Everybody needs to read this book for the information given is revealing, on how badly we are all treated by our banking systems. How badly they treat their customers You and I. How they were allowed to get away with their schemes. Most of them were just plain dishonest schemes. lacking in morality and fiduciary responsibility, the significant revelation came with knowing the Regulatory bodies ASIC and APRA failed miserably in doing their duty to the Australian people.It stressed how WE ARE REALLY ON OUR OWN. They are and have been untrustworthy to handle our hard earned money.
Without reading this book, most ppl outside of the banking industry wouldn’t know how corrupt and greedy particular ppl in the banking industry are. And let’s not forget the pathetic corporate watchdogs, the ACCC. Given what these public servants are paid they perform to a less than satisfactory standard.
This is a shocking and riveting account of the failures of modern banking, which appears to have no moral principles, and seems to focus solely on profit at customers' expense! It is a well-written and engaging expose of the conical world today. I recommend it to anyone interested in safeguarding their money!!
If you have a bank account, superannuation or insurance, you should read this book. Unless, of course, you’d rather read the full report of the Royal Commission into Misconduct in the Banking, Superannuation and Financial Services Industry. Commissioner Hayne’s Final Report is 1133 pages long, contains 76 recommendations, and a number of referrals of potential misconduct to regulatory authorities for further investigation and action.
In this book, journalist Adele Ferguson includes the background to the royal commission. Given the findings, it’s sobering to think that the royal commission almost didn’t happen. Given the tight timeframe given to the royal commission, a more in-depth examination of aspects of the financial services industry was not undertaken. Which is a pity on at least two counts. Firstly, given the depths some of the financial industry players went to in hiding their unethical behaviour, I wonder what else has not yet seen the light of day. And secondly, because:
‘There had been more than 10,000 submissions to the royal commission, but fewer than thirty victims had been called. Moreover, many guilty former executives had not been summoned to the dock to account for their misconduct. Some were still in their jobs; others had moved onto different institutions, spreading poor behaviour further.’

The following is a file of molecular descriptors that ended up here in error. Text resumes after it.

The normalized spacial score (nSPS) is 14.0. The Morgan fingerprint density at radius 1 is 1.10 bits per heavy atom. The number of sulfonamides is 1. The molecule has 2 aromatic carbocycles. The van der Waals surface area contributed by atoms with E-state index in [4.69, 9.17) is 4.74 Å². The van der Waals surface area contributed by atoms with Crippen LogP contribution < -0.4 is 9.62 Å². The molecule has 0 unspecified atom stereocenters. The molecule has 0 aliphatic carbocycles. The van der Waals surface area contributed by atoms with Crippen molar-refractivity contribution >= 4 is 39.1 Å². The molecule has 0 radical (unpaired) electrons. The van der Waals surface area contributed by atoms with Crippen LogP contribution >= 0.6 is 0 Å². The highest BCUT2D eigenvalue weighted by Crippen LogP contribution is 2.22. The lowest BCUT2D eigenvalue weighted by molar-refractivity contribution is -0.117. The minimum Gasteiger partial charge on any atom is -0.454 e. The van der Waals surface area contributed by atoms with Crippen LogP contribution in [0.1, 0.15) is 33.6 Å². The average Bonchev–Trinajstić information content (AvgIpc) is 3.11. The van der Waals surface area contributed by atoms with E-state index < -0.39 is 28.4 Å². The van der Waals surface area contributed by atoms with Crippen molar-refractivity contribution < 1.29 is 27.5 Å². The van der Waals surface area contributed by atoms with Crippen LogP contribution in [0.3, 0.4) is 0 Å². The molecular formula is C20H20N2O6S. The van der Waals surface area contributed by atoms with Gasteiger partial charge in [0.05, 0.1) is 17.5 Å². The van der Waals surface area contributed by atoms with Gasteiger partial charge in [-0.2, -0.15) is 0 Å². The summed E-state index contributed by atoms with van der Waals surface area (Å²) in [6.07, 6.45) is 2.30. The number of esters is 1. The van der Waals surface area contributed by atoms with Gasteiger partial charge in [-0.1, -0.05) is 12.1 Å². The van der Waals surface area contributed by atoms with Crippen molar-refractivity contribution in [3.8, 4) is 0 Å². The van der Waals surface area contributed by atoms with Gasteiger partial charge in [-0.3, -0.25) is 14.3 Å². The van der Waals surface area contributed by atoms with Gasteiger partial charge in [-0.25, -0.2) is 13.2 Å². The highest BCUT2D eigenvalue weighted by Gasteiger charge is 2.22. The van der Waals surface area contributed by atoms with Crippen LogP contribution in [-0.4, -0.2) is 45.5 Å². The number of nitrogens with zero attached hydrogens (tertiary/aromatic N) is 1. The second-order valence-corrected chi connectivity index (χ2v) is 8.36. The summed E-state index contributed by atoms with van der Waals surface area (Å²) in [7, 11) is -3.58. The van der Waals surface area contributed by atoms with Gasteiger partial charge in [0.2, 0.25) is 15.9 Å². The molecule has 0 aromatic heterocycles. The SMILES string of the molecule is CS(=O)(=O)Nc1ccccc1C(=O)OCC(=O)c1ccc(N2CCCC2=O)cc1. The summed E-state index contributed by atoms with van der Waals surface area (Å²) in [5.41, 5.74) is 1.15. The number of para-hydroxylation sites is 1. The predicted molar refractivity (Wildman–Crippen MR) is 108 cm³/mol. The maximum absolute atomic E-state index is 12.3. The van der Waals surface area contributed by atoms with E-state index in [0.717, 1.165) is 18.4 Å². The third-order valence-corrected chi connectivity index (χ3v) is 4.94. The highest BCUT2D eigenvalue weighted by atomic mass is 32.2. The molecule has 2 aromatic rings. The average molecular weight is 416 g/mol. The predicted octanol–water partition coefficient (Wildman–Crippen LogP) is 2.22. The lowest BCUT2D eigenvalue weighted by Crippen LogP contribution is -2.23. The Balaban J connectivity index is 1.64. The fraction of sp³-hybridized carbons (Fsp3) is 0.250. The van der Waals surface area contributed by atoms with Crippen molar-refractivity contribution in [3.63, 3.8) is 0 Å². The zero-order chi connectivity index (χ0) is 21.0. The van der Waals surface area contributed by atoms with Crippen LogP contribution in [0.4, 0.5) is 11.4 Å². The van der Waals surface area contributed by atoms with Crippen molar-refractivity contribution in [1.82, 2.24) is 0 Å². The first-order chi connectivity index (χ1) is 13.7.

In his interim report (September 2018), Commissioner Hayne wrote (of systemic misconduct):
‘Too often, the answer seems to be greed – the pursuit of short-term profit at the expense of basic standards of honesty’, he wrote, ‘How else can charging advice fees to the dead be explained?’
In a hard-sell environment people were sold unsuitable products, some were given loans they could not hope to service. Funds were mismanaged, signatures were forged, egregious fees were charged. It’s easy to blame some of this as a consequence of financial deregulation in the 1980s, but honesty and integrity should not need to be regulated.
Ms Ferguson writes of the victims as well as the villains. I want to see appropriate redress for the victims. I want to see the regulatory authorities step up to the mark, to ensure that this doesn’t happen again.
And, surely, the financial institutions need training in ethics and integrity.
Ms Ferguson writes that ‘Hayne’s report did contain many powerful recommendations that will improve the system if they are properly implemented.’ I certainly hope that they are, but I am not confident. After all, the current government resisted holding the royal commission for a long time.
‘Irresponsible lending has played a massive role in the property bubble in Australian cities and in the country’s addiction to debt, putting the economy in a precarious situation should there be a sudden downturn when the time comes for interest rates to rise.’
A case study for executives in worst practice management, an eye-opening sobering read for all of us.
I’m so glad I decided to read this in depth analysis of the Banking Industry and its Regulators which spans “four decades of misconduct, malpractice and misinformation”. Adele Ferguson has been fearless in reporting the evolution of banking and how processes introduced by the banks and associated insurance and superannuation companies shifted priorities from customers to shareholders and employees including banking executives. The tragic stories of a fraction of those who have been wounded or even destroyed in the wake of unfair and unethical practises reveals the human face of a virtually unregulated industry. Thanks to Adele and other fearless whistle blowers (and some politicians willing to stand up for the right thing) the Royal Commission into Banking finally received the green light from politicians in power to take a critical look at the industry and its regulators and start the healing process- but it seems we still have a way to go. I for one have reevaluated my financial position as a ‘disengaged’ retiree receiving superannuation and will be making some changes. An engaging and rather scary read which I highly recommend!